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September 22, 2017

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Billy Idol puts on a sneer-perfect performance at Pearl in the Palms


Scott Harrison/Retna/

Billy Idol at The Pearl in the Palms on Aug. 21, 2010.

Deep into Billy Idol's performance Saturday at Pearl Concert Theater at the Palms, a woman next to me pulled away my NotePad (the formal title to discern the NotePad from the iPad) and scrawled, "You know what impresses me? Billy Idol's six-pack!"

This was sometime between Steve Stevens' piercing guitar solo in "Eyes Without a Face" and the no-ambiguity chant in "Mony Mony" (loosely translated: "Hey, you dancing there! Have sex! A couple times!"). The Tommy James & The Shondells classic closed the show..

I almost hate to write about this abdominal thing when writing of Idol, because this guy can still sing his guts out and drive a music hall nutso. But he keeps making a big deal out of the abs, and good for him. He's 54 years old, and in great condition — if he weren't a rock star he'd be posing on a billboard, shirtless, under the claim, "This man is 54 years old, but has the body of an 18-year-old!"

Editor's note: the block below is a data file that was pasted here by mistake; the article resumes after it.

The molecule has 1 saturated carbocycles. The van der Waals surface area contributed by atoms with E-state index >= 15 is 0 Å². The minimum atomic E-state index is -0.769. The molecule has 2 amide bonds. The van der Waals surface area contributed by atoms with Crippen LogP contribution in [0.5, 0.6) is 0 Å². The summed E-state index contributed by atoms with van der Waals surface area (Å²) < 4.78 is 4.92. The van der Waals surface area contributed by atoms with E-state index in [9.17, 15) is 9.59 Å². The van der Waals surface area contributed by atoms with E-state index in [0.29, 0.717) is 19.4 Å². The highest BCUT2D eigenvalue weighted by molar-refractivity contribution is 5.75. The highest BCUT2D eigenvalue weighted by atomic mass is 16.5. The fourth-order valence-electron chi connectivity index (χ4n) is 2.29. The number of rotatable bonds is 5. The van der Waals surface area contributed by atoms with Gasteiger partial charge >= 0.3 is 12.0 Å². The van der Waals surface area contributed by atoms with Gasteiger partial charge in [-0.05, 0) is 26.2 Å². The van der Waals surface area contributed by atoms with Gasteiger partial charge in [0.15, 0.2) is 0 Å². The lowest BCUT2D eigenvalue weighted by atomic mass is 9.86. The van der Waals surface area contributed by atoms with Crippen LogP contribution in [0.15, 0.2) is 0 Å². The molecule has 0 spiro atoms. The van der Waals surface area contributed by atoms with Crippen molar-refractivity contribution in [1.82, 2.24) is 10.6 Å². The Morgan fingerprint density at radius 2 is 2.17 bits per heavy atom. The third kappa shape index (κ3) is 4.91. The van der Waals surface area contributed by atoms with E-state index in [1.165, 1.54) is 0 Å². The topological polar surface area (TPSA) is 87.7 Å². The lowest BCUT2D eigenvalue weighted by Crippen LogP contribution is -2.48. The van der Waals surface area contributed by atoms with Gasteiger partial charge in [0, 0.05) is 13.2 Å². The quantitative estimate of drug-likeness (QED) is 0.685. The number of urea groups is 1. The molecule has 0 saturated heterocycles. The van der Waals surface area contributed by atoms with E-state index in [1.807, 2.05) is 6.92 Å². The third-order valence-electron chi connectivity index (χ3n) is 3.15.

Idolatry physical worship from the women in the jammed audience, at least those in my limited radius, was just a smidgen of the experience at Pearl Theater. Idol tore through nearly two hours of his familiar hits and even selections from his days with the punk band Generation X. Most Idol fans remember when he fairly dominated MTV in the early and mid-1980s, wearing a hairstyle and sneer that greatly lent itself to videos zealously introduced by Martha Quinn.

It always has helped that Idol's music is catchy in a clutch-your-throat way, his baritone voice instantly recognizable against Stevens' manic guitar work. Idol just blasts the vocals, shredding his own hits, "Rebel Yell" and "White Wedding," and also tearing apart the Doors classic, "L.A. Woman." He slowed down to play acoustic on "Sweet Sixteen," proving that if Billy Idol really wanted to, he could front a lounge act here in VegasVille. The start of "White Wedding," too, was acoustic — with Stevens playing acoustic to Idol's crooning — before the band cannon-balled in for the more traditional rocking version of the song.

Stevens was provided sufficient time and space to play electric and acoustic solos. He still wears coal-black hair '80s-style, spiked at the top and long everywhere else, and wore a fuchsia suit that glowed from the stage.

Stevens has been so integral to Idol's career that when the singer thanked, "America and Las Vegas for giving me a great (expletive) life!" he then turned to his longtime collaborator and said, "And thank you, Steve Stevens, for giving me a great (expletive) life!"

A great blanking life. He clearly loves this life, and when I grow up — or even if not — I want to be like Billy Idol.

Follow John Katsilometes on Twitter at

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